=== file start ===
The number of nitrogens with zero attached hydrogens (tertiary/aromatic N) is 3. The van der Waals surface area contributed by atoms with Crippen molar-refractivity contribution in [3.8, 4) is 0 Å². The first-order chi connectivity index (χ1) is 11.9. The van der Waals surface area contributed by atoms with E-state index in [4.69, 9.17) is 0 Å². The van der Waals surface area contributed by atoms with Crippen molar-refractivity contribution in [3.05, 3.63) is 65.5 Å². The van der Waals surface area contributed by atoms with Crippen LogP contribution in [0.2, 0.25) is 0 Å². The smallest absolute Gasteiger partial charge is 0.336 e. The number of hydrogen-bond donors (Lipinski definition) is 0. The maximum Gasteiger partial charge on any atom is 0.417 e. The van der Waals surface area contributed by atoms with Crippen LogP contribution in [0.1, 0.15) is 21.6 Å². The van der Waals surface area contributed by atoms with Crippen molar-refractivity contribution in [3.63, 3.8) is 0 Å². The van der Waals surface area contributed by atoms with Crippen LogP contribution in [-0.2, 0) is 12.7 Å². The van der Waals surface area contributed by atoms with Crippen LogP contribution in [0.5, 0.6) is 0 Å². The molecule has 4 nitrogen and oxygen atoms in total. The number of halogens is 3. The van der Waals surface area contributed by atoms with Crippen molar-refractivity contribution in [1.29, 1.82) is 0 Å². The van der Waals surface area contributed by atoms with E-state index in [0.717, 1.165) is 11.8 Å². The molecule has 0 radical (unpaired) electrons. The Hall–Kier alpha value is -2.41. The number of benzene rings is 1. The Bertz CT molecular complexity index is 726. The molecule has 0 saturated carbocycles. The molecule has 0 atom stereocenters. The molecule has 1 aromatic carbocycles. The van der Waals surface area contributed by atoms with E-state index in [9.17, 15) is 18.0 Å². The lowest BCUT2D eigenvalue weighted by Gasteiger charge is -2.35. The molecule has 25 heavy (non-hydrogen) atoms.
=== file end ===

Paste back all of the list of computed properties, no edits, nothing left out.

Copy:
The number of nitrogens with zero attached hydrogens (tertiary/aromatic N) is 3. The van der Waals surface area contributed by atoms with Crippen molar-refractivity contribution in [3.8, 4) is 0 Å². The first-order chi connectivity index (χ1) is 11.9. The van der Waals surface area contributed by atoms with E-state index in [4.69, 9.17) is 0 Å². The van der Waals surface area contributed by atoms with Crippen molar-refractivity contribution in [3.05, 3.63) is 65.5 Å². The van der Waals surface area contributed by atoms with Crippen LogP contribution in [0.2, 0.25) is 0 Å². The smallest absolute Gasteiger partial charge is 0.336 e. The number of hydrogen-bond donors (Lipinski definition) is 0. The maximum Gasteiger partial charge on any atom is 0.417 e. The van der Waals surface area contributed by atoms with Crippen LogP contribution in [0.1, 0.15) is 21.6 Å². The van der Waals surface area contributed by atoms with Crippen molar-refractivity contribution in [3.63, 3.8) is 0 Å². The van der Waals surface area contributed by atoms with Crippen LogP contribution in [-0.2, 0) is 12.7 Å². The van der Waals surface area contributed by atoms with Crippen LogP contribution in [0.5, 0.6) is 0 Å². The molecule has 4 nitrogen and oxygen atoms in total. The number of halogens is 3. The van der Waals surface area contributed by atoms with Crippen molar-refractivity contribution in [1.29, 1.82) is 0 Å². The van der Waals surface area contributed by atoms with E-state index in [0.717, 1.165) is 11.8 Å². The molecule has 0 radical (unpaired) electrons. The Hall–Kier alpha value is -2.41. The number of benzene rings is 1. The Bertz CT molecular complexity index is 726. The molecule has 0 saturated carbocycles. The molecule has 0 atom stereocenters. The molecule has 1 aromatic carbocycles. The van der Waals surface area contributed by atoms with E-state index in [9.17, 15) is 18.0 Å². The lowest BCUT2D eigenvalue weighted by Gasteiger charge is -2.35. The molecule has 25 heavy (non-hydrogen) atoms.